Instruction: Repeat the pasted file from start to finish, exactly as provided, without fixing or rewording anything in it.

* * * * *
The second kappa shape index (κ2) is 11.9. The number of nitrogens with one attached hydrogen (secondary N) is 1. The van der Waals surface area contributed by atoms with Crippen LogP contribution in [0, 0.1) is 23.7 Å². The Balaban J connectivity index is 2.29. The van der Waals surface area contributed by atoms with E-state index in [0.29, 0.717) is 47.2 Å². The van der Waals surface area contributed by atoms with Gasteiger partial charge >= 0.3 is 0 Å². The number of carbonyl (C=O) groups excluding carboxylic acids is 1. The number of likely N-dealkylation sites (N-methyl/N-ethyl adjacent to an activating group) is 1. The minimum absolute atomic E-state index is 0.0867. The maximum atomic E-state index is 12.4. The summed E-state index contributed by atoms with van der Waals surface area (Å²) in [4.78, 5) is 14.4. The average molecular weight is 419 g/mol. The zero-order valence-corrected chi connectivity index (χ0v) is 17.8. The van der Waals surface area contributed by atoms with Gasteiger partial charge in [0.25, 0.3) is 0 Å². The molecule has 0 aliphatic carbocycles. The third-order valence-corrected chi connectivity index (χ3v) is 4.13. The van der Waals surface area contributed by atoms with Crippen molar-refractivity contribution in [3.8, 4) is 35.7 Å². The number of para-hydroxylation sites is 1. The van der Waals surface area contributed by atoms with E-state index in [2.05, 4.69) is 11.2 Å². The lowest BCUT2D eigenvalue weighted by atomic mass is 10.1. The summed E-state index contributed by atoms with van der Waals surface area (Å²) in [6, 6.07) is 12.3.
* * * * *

The second kappa shape index (κ2) is 11.9. The number of nitrogens with one attached hydrogen (secondary N) is 1. The van der Waals surface area contributed by atoms with Crippen LogP contribution in [0, 0.1) is 23.7 Å². The Balaban J connectivity index is 2.29. The van der Waals surface area contributed by atoms with E-state index in [0.29, 0.717) is 47.2 Å². The van der Waals surface area contributed by atoms with Gasteiger partial charge >= 0.3 is 0 Å². The number of carbonyl (C=O) groups excluding carboxylic acids is 1. The number of likely N-dealkylation sites (N-methyl/N-ethyl adjacent to an activating group) is 1. The minimum absolute atomic E-state index is 0.0867. The maximum atomic E-state index is 12.4. The summed E-state index contributed by atoms with van der Waals surface area (Å²) in [4.78, 5) is 14.4. The average molecular weight is 419 g/mol. The zero-order valence-corrected chi connectivity index (χ0v) is 17.8. The van der Waals surface area contributed by atoms with Gasteiger partial charge in [0.25, 0.3) is 0 Å². The molecule has 0 aliphatic carbocycles. The third-order valence-corrected chi connectivity index (χ3v) is 4.13. The van der Waals surface area contributed by atoms with Crippen molar-refractivity contribution in [3.8, 4) is 35.7 Å². The number of para-hydroxylation sites is 1. The van der Waals surface area contributed by atoms with E-state index in [2.05, 4.69) is 11.2 Å². The lowest BCUT2D eigenvalue weighted by atomic mass is 10.1. The summed E-state index contributed by atoms with van der Waals surface area (Å²) in [6, 6.07) is 12.3.